The Region

When should the FDIC act like a private insurance company?

When it comes to pricing, not reserves

Ron J. Feldman - Senior Financial Specialist

Published September 1, 1998  |  September 1998 issue

Insurance firms often create brand images touting their financial reliability. This strategy has clear appeal. After all, consumers make insurance claims in the future and depend on insurers to honor their earlier commitments. Reserves—the financial assets in which insurers invest their premium income—are often the most tangible sign of an insurance firm's staying power. Thus, it was not surprising that policymakers made reserves a centerpiece of the federal deposit insurance program.* Unfortunately, the laws governing reserves—which link reserves to the setting of insurance premiums—actually prevent the Federal Deposit Insurance Corp. (FDIC) from managing deposit insurance in a sound manner. In particular, the rules governing assessments, in conjunction with current high levels of reserves, have led the FDIC to not charge an insurance premium to 95 percent of insured banks. An insurance firm following this pricing strategy tempts bankruptcy and, likewise, the no-assessment deposit insurance regime encourages excessive risk taking by banks.

But the problem runs deeper than the current link between premiums and reserves. Legislators, regardless of the policy at the time, look to reserves when assessing the current fiscal condition of deposit insurance and its ability to meet future financial objectives. Yet reserves are inherently backward looking as they reflect past premium payments and insurance claims. Thus, reserves are a particularly poor means of gauging the current or future financial performance of deposit insurance, particularly relative to an examination of the premiums that the FDIC charges. This misallocation of attention is all the more costly because the FDIC's ability to make good on the deposit insurance contract derives from its status as an agent of the federal government, not from the financial assets it has accumulated. Nor would reserves be necessary to encourage prompt payoff of depositors at insolvent banks if the federal insurer had expanded borrowing authority. In total, there is a very strong rationale for eliminating the link between premium setting and reserves, and good reason, more generally, to eliminate the holding of reserves.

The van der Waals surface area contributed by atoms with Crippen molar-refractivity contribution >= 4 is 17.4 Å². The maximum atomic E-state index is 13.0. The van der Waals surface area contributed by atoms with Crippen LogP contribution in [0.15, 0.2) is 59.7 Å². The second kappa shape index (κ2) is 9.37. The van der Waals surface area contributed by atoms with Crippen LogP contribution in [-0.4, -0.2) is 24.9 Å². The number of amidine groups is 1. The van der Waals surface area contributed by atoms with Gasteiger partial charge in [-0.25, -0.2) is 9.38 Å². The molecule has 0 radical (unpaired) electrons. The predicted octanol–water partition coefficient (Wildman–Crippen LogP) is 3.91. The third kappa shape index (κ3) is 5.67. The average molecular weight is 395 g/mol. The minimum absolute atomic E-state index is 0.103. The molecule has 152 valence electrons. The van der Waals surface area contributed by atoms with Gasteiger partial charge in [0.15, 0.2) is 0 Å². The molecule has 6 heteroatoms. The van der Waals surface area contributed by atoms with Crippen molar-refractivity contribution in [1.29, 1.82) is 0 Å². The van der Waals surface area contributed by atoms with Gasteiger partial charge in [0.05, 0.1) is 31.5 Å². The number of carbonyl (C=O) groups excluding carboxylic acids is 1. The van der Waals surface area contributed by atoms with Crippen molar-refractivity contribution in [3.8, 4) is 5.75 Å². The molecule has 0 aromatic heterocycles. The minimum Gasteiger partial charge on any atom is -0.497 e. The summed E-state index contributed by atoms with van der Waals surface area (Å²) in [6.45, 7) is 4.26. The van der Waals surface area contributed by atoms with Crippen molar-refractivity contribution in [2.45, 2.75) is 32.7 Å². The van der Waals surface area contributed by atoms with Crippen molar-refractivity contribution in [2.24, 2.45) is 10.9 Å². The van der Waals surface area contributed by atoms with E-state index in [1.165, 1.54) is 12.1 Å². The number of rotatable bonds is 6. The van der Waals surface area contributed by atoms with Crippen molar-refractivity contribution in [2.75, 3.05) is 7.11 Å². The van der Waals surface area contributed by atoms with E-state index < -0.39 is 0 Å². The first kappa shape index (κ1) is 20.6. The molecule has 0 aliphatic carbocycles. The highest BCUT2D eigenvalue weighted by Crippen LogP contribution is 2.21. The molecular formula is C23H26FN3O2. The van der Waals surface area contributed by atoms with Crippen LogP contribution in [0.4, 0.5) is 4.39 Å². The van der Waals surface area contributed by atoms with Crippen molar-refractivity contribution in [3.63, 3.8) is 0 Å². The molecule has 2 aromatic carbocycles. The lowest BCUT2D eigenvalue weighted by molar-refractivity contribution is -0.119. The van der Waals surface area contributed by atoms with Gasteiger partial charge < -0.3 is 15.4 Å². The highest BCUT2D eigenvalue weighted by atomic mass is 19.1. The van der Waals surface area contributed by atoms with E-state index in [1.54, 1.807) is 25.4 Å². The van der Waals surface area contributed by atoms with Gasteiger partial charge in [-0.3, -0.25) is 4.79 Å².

While it is clear the current system has serious flaws, reforms to the FDIC's funding system would also raise a number of policy challenges. An illustrative example of an insurance system without reserves follows the analysis of the current system. It is presented to further discussion on how to correct existing failures.

Reserves and the FDIC's targeted policy

Private insurance firms offer contracts obligating them to make payments to the insured if a prespecified event occurs, such as a death, theft or failure to make payment on a bond or a mortgage. The insurance firm receives premiums in return for these commitments. The firm then invests the premium income in financial assets, called reserves, that it will liquidate in the future in order to honor its contracts. The ability of the private firm to make good on its promise depends on the adequacy of its reserves and whatever original cash infusion it received, among other factors.

The FDIC was established in 1933, received its inflow of initial funding, and was organized, according to the FDIC's official history, like "a typical casualty insurance company."1 Like a private firm, the FDIC began to charge premiums and accumulate reserves in its accounts. From the onset, government officials and analysts looked to the reserves to ascertain the FDIC's ability to meet its commitments. Congress most recently formalized the role of reserves in 1991, requiring the FDIC to maintain the ratio of fund reserves in the Bank Insurance Fund (BIF) to insured deposits at 1.25 percent. The BIF reached this target in the summer of 1995 and has exceeded the target since then. Now, the FDIC collects insurance premiums from only 5 percent of insured banks because of its interpretation of the legislative mandate to "maintain" the BIF at its target reserve ratio as well as an act of Congress that eliminated a minimum insurance assessment. ["A brief history of reserves and premiums" provides more detail on the path taken to current policy.] In other words, current premium setting is based largely on the level of reserves.